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Bodies come in all shapes and sizes, and as artists, it’s essential to learn how to draw women who reflect this. Gone are the days of hourglass figures and impossibly thin female characters; nowadays, it’s all about acknowledging the beautiful variety of women’s bodies and understanding how to portray them in your art.
Here, we’ll show you how to draw the female face and body, with all the features, emotions, and gestures that make women in the real world unique.
How to Draw Women
While there aren’t set rules for how to draw women, there are some useful tips and tricks for anatomy drawing, as well as some specific features that differentiate women’s bodies from men’s.
Drawing the Face
From Leonardo Da Vinci’s studies to the famous golden ratio, artists have been exploring human anatomy for centuries in their quest to create expressive and profound art. This has involved developing certain rules and measurements which help place body parts in relation to one another.
In the case of the face, dividing it into three horizontal sections can help you place the eyes, nose, mouth, eyebrows, and ears. However, how you draw each of these features will determine whether your character looks more feminine or masculine.
When drawing a female character, you can make the eyes bigger and rounder with longer lashes; the nose tip rounder and the nose bridge shorter and narrower; the eyebrows less thick and more stylized towards the outer edges; the lips fuller —particularly the upper lip—and the chin softer and rounder than you would a man’s. The neck is also usually thinner.
Generally speaking, you’ll use curvier and softer lines when drawing women, though you can also use strong lines to convey an older or stronger female character or a range of expressions.
Drawing the Body
All drawing starts with basic shapes, which you use to build the outline of your piece. Lines, circles, and cylinders are your best friends when setting up your figure drawings; if you start your draft by using these shapes to pencil in the different body parts, you will be way on your way to creating realistic and lively humans in your final work.
Male and female bodies are built with essentially the same structure underneath, but there are some key elements that differentiate them and that can be useful when learning how to draw women. Here are a few of them:
A woman’s torso can be expressed with two trapezoid shapes facing each other (wide ends for hips and shoulders, narrow ends for waist), whereas a man’s torso is one big trapezoid that goes from the hips (narrow) to the shoulders (wide).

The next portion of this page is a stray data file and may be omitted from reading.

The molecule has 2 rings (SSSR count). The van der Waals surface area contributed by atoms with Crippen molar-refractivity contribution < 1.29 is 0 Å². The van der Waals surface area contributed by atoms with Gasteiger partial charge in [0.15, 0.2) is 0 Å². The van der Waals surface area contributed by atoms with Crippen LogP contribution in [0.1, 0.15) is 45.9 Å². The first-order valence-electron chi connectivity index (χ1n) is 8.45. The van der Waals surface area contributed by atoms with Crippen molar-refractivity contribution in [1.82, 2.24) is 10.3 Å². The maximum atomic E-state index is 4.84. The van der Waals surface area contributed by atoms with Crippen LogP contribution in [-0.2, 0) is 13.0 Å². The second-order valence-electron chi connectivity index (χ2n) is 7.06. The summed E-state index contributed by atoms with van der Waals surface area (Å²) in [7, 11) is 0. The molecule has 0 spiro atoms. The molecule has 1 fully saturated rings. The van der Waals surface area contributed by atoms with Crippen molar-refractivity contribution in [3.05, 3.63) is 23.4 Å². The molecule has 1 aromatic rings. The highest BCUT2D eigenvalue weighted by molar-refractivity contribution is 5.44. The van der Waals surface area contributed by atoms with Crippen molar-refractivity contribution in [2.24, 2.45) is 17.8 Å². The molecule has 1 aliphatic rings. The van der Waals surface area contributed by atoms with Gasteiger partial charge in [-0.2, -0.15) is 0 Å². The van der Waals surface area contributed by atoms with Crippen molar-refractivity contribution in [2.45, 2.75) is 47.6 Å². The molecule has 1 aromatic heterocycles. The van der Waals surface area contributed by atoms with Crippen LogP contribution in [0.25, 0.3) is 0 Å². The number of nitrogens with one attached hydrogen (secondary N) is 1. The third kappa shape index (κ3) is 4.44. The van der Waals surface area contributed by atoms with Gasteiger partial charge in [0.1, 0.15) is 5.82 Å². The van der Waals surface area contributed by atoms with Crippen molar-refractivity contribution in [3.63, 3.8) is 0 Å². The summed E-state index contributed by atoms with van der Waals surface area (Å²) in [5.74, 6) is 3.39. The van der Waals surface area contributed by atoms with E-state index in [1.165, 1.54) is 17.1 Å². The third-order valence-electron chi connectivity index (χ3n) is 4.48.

In a woman’s body, the upper back is generally narrower and the shoulders less defined. Use small circles to build the shape of the shoulders and serve as a starting point for the arms.
Breasts can have a wide variety of shapes and sizes, but to draw them realistically, think of them as teardrops or water balloons instead of circles. You can outline just the bottom outer part of the breast and the nipples, or use light and shade to build volume.
Generally speaking, the belly button should be placed just below the narrowest part of the waist.
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There’s no better way to improve your drawing skills than to look at the world around you and use it as a reference for your art. Drawing women is no different, and the more you use real women as your models, the more inspired, realistic, and expressive your drawings will be.
You can go to a cafe, a museum, or your local library to hunt for subjects to draw, or you can also start a reference library with pictures collected from the internet. When creating a reference folder, gather images in high resolution so you can zoom in closely on them (you can use the search tools on Google to narrow your search to large images only). Also try to find different angles and outfits, so you can get a sense of the features and general characteristics of the person you are drawing.
To take your research one step further, look for women who inspire you and learn more about their life, their story, and their values. This will give you a well-rounded perspective of the person you are using as reference—making it easier to inject emotion and personality into your character drawing.
Remember there is no right or wrong way to draw women, but it is helpful to study lots of different types of bodies to get familiar with a range of realistic shapes—strong, feminine, and everything in between. Practice, experiment with different styles, and create art that celebrates everything women are.
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